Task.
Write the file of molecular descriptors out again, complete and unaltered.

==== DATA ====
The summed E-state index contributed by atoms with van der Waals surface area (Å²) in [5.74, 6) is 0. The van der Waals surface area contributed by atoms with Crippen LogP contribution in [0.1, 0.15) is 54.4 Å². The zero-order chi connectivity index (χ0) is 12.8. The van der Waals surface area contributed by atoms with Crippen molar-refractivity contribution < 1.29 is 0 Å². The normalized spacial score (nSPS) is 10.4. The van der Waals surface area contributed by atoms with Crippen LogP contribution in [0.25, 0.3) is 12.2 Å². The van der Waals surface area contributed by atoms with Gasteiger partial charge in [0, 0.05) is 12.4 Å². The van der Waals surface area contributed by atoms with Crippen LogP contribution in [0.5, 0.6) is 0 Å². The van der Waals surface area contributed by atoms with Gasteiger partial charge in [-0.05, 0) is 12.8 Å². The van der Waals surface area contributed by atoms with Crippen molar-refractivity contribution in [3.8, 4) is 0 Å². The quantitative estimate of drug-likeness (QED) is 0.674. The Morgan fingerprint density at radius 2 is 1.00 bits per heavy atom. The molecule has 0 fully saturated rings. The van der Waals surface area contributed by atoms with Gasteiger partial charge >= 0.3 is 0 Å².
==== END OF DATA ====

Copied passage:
The summed E-state index contributed by atoms with van der Waals surface area (Å²) in [5.74, 6) is 0. The van der Waals surface area contributed by atoms with Crippen LogP contribution in [0.1, 0.15) is 54.4 Å². The zero-order chi connectivity index (χ0) is 12.8. The van der Waals surface area contributed by atoms with Crippen molar-refractivity contribution < 1.29 is 0 Å². The normalized spacial score (nSPS) is 10.4. The van der Waals surface area contributed by atoms with Crippen LogP contribution in [0.25, 0.3) is 12.2 Å². The van der Waals surface area contributed by atoms with Gasteiger partial charge in [0, 0.05) is 12.4 Å². The van der Waals surface area contributed by atoms with Crippen LogP contribution in [0.5, 0.6) is 0 Å². The van der Waals surface area contributed by atoms with Gasteiger partial charge in [-0.05, 0) is 12.8 Å². The van der Waals surface area contributed by atoms with Crippen molar-refractivity contribution in [3.8, 4) is 0 Å². The quantitative estimate of drug-likeness (QED) is 0.674. The Morgan fingerprint density at radius 2 is 1.00 bits per heavy atom. The molecule has 0 fully saturated rings. The van der Waals surface area contributed by atoms with Gasteiger partial charge >= 0.3 is 0 Å².